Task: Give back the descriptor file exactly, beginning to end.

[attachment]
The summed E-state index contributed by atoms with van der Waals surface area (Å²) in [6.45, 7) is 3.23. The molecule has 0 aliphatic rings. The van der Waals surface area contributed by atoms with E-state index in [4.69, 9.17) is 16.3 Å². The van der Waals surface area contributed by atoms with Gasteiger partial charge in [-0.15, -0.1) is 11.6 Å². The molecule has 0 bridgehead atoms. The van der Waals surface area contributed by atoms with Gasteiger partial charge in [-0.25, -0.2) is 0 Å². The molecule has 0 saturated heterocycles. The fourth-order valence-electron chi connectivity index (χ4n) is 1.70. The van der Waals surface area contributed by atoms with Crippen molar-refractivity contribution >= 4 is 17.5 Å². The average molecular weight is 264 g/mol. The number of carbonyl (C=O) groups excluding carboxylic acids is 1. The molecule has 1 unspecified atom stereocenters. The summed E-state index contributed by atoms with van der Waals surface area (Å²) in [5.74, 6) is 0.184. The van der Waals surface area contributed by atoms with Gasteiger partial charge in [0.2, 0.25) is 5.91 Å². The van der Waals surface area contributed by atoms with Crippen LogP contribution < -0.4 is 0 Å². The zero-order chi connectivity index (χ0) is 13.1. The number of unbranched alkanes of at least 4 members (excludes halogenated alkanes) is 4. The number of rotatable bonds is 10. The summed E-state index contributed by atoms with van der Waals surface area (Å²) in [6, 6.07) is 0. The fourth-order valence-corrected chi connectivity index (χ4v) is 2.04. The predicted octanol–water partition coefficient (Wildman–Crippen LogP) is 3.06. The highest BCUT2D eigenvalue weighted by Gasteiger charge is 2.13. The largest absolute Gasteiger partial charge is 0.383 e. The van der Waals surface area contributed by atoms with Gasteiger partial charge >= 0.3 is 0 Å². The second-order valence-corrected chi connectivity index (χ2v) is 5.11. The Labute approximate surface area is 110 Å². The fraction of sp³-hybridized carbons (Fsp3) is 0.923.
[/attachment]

The summed E-state index contributed by atoms with van der Waals surface area (Å²) in [6.45, 7) is 3.23. The molecule has 0 aliphatic rings. The van der Waals surface area contributed by atoms with E-state index in [4.69, 9.17) is 16.3 Å². The van der Waals surface area contributed by atoms with Gasteiger partial charge in [-0.15, -0.1) is 11.6 Å². The molecule has 0 bridgehead atoms. The van der Waals surface area contributed by atoms with Gasteiger partial charge in [-0.25, -0.2) is 0 Å². The molecule has 0 saturated heterocycles. The fourth-order valence-electron chi connectivity index (χ4n) is 1.70. The van der Waals surface area contributed by atoms with Crippen molar-refractivity contribution >= 4 is 17.5 Å². The average molecular weight is 264 g/mol. The number of carbonyl (C=O) groups excluding carboxylic acids is 1. The molecule has 1 unspecified atom stereocenters. The summed E-state index contributed by atoms with van der Waals surface area (Å²) in [5.74, 6) is 0.184. The van der Waals surface area contributed by atoms with Gasteiger partial charge in [0.2, 0.25) is 5.91 Å². The van der Waals surface area contributed by atoms with Crippen LogP contribution < -0.4 is 0 Å². The zero-order chi connectivity index (χ0) is 13.1. The number of unbranched alkanes of at least 4 members (excludes halogenated alkanes) is 4. The number of rotatable bonds is 10. The summed E-state index contributed by atoms with van der Waals surface area (Å²) in [6, 6.07) is 0. The fourth-order valence-corrected chi connectivity index (χ4v) is 2.04. The predicted octanol–water partition coefficient (Wildman–Crippen LogP) is 3.06. The highest BCUT2D eigenvalue weighted by Gasteiger charge is 2.13. The largest absolute Gasteiger partial charge is 0.383 e. The van der Waals surface area contributed by atoms with Gasteiger partial charge >= 0.3 is 0 Å². The second-order valence-corrected chi connectivity index (χ2v) is 5.11. The Labute approximate surface area is 110 Å². The fraction of sp³-hybridized carbons (Fsp3) is 0.923.